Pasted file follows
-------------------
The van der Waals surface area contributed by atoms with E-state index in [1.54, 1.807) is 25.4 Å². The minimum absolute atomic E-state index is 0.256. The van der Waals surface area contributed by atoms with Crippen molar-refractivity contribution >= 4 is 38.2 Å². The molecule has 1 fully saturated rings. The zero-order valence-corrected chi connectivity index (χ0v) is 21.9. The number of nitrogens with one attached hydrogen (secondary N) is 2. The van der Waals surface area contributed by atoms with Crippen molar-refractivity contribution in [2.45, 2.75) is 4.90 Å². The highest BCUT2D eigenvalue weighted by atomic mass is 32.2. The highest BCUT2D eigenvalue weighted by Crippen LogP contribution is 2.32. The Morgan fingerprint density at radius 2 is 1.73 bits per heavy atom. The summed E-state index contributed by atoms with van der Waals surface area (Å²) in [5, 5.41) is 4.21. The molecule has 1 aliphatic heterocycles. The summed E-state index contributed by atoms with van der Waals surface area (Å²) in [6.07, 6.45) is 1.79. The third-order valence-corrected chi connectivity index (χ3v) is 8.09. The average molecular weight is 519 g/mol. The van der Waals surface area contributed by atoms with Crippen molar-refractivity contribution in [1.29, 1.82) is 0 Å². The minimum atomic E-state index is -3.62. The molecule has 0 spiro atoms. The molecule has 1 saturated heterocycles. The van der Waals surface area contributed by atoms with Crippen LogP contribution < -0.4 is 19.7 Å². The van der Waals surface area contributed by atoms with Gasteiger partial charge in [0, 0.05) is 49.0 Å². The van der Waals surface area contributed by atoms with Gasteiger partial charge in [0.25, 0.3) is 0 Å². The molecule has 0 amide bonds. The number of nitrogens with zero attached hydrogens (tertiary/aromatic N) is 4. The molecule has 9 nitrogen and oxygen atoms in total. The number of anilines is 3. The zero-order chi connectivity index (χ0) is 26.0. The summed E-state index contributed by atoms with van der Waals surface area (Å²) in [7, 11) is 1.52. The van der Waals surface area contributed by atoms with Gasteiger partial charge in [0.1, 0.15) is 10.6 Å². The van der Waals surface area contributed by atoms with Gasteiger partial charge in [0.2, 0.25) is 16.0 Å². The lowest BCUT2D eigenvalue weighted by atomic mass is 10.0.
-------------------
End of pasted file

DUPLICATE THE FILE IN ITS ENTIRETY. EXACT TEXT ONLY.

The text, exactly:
The van der Waals surface area contributed by atoms with E-state index in [1.54, 1.807) is 25.4 Å². The minimum absolute atomic E-state index is 0.256. The van der Waals surface area contributed by atoms with Crippen molar-refractivity contribution >= 4 is 38.2 Å². The molecule has 1 fully saturated rings. The zero-order valence-corrected chi connectivity index (χ0v) is 21.9. The number of nitrogens with one attached hydrogen (secondary N) is 2. The van der Waals surface area contributed by atoms with Crippen molar-refractivity contribution in [2.45, 2.75) is 4.90 Å². The highest BCUT2D eigenvalue weighted by atomic mass is 32.2. The highest BCUT2D eigenvalue weighted by Crippen LogP contribution is 2.32. The Morgan fingerprint density at radius 2 is 1.73 bits per heavy atom. The summed E-state index contributed by atoms with van der Waals surface area (Å²) in [5, 5.41) is 4.21. The molecule has 1 aliphatic heterocycles. The summed E-state index contributed by atoms with van der Waals surface area (Å²) in [6.07, 6.45) is 1.79. The third-order valence-corrected chi connectivity index (χ3v) is 8.09. The average molecular weight is 519 g/mol. The van der Waals surface area contributed by atoms with Crippen molar-refractivity contribution in [1.29, 1.82) is 0 Å². The minimum atomic E-state index is -3.62. The molecule has 0 spiro atoms. The molecule has 1 saturated heterocycles. The van der Waals surface area contributed by atoms with Crippen LogP contribution < -0.4 is 19.7 Å². The van der Waals surface area contributed by atoms with Gasteiger partial charge in [0, 0.05) is 49.0 Å². The van der Waals surface area contributed by atoms with Gasteiger partial charge in [0.25, 0.3) is 0 Å². The molecule has 0 amide bonds. The number of nitrogens with zero attached hydrogens (tertiary/aromatic N) is 4. The molecule has 9 nitrogen and oxygen atoms in total. The number of anilines is 3. The zero-order chi connectivity index (χ0) is 26.0. The summed E-state index contributed by atoms with van der Waals surface area (Å²) in [7, 11) is 1.52. The van der Waals surface area contributed by atoms with Gasteiger partial charge in [0.1, 0.15) is 10.6 Å². The van der Waals surface area contributed by atoms with Gasteiger partial charge in [0.2, 0.25) is 16.0 Å². The lowest BCUT2D eigenvalue weighted by atomic mass is 10.0.